Cutting the Cord: When to Say Goodbye to Your Therapist
While there are obvious reasons to say goodbye to a therapist, particularly when you are not satisfied with your counselling experience, this article is not about that aspect of goodbye. Instead, I’ll be addressing the topic of when your counselling has gone well but you’re not sure when to end things.
In almost every successful course of counselling, there comes a time when clients wonder how long they should continue in counselling. If they haven’t thought of it yet, counsellors may bring up the topic when they sense that the client’s work is almost done. Other therapists will bring up the topic of endings early on in the counselling process; I believe that counsellors should have the expectation, right from the beginning that their clients will graduate from counselling and should be working with them towards this ultimate goal.
Signs that your counselling is done
While everyone is different, and bearing in mind that some “signs” may actually be indicative of something else going on with you, there are some common factors which often suggest that your counselling is approaching being done:
- You feel a sense of completeness, that the issues you initially identified in counselling have been resolved, or, you have made peace with them in your own way
- You attend a counselling session and you can’t think of what to talk about
- You repeatedly cancel and reschedule your appointments
- You easily identify healthy life changes that you have made and skills that you are now using
- You feel bored in a counselling session or feel that the conversation is redundant
- The therapist expresses faith that you’re able to cope well in your daily life; even better, you see that too
A Difference of Opinion
There is also a phenomenon that occurs when the therapist believes that the client is good to go, but he or she does not agree. Sometimes the client is right. Clients may:
- Know something that they have not shared with their therapist
- Wish to work more on a particular issue
- Perceive that they are not yet coping as well as they would like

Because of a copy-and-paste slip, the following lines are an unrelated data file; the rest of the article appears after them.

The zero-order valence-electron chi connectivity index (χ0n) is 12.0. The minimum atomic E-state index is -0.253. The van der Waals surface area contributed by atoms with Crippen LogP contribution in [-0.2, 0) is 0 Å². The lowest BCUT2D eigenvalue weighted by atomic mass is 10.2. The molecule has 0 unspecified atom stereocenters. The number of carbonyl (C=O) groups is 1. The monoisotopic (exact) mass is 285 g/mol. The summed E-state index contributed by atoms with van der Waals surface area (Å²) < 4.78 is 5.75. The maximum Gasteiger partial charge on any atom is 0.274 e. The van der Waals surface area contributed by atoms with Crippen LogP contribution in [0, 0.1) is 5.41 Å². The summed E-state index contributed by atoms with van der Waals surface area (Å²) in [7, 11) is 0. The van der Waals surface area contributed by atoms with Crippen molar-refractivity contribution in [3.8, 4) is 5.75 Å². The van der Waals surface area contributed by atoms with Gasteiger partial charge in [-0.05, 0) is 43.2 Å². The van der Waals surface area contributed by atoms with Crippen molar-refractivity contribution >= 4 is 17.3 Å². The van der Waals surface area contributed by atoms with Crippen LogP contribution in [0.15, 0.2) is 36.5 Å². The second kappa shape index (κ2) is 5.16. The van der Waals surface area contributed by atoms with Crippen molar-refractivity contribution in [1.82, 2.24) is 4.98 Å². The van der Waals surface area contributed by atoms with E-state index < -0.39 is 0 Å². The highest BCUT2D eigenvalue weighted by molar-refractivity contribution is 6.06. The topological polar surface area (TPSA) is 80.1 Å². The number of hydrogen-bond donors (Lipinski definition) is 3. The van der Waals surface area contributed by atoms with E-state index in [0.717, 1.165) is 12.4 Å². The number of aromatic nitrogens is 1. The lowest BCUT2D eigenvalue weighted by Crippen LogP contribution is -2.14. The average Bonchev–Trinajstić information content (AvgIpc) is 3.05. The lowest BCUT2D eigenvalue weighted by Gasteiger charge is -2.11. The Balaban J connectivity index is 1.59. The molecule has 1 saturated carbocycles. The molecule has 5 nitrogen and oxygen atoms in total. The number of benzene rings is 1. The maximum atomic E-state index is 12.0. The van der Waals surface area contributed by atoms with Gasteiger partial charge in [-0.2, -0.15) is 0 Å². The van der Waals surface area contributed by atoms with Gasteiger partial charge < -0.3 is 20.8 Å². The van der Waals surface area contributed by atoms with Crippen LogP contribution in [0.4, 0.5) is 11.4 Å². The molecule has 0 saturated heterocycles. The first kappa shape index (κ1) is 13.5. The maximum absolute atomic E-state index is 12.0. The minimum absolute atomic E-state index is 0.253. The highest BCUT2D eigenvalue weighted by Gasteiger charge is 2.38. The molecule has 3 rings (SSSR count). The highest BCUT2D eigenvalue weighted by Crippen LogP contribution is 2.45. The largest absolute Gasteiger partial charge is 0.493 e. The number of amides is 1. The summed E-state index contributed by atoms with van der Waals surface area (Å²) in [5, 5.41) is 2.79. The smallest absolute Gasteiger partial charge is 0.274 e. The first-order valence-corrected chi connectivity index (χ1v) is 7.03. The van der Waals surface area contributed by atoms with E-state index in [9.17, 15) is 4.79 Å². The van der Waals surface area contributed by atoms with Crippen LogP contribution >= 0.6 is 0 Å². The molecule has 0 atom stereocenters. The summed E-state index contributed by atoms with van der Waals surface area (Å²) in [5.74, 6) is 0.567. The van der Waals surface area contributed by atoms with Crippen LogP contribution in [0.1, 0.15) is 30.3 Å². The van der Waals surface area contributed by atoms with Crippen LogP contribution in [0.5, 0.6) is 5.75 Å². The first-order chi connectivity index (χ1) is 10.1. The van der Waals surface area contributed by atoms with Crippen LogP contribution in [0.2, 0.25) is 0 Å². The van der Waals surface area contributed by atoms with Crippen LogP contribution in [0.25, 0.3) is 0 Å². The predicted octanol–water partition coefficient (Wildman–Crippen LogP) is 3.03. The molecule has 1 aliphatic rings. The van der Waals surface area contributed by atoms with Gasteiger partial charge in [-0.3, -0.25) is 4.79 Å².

- Anticipate life events in the near future that might be very destabilizing
And…sometimes therapists can see the end of counselling, even if the client can not. When this happens, and the counsellor raises it, clients sometimes agree, sometimes not. There may be fear on clients’ part of letting go of the comfort of counselling, be it the therapeutic relationship, the safety of the counselling room, or even just the counsellor’s listening ear. Clients may wish to hold on, just to preserve one or more of these comforts, even if there are no more issues to work through. Is there anything wrong with this? I say yes. There is the concern that when clients continue in counselling beyond the point of necessity, counselling itself can open up the possibility of undermining the client’s confidence. In other words, the creation of the false belief that the client will always need the therapist – that they do not have the capacity to work through their own issues independently. Good counselling should help clients help themselves.
But above all, it’s important to trust your guts. If you believe that you are done counselling, be done and end the therapy. It is especially wonderful when this can be done in conversation with your therapist. Having a final session is a great opportunity to review the progress of therapy, synthesize what you have learned and discuss goals for you to work on independently in the future.
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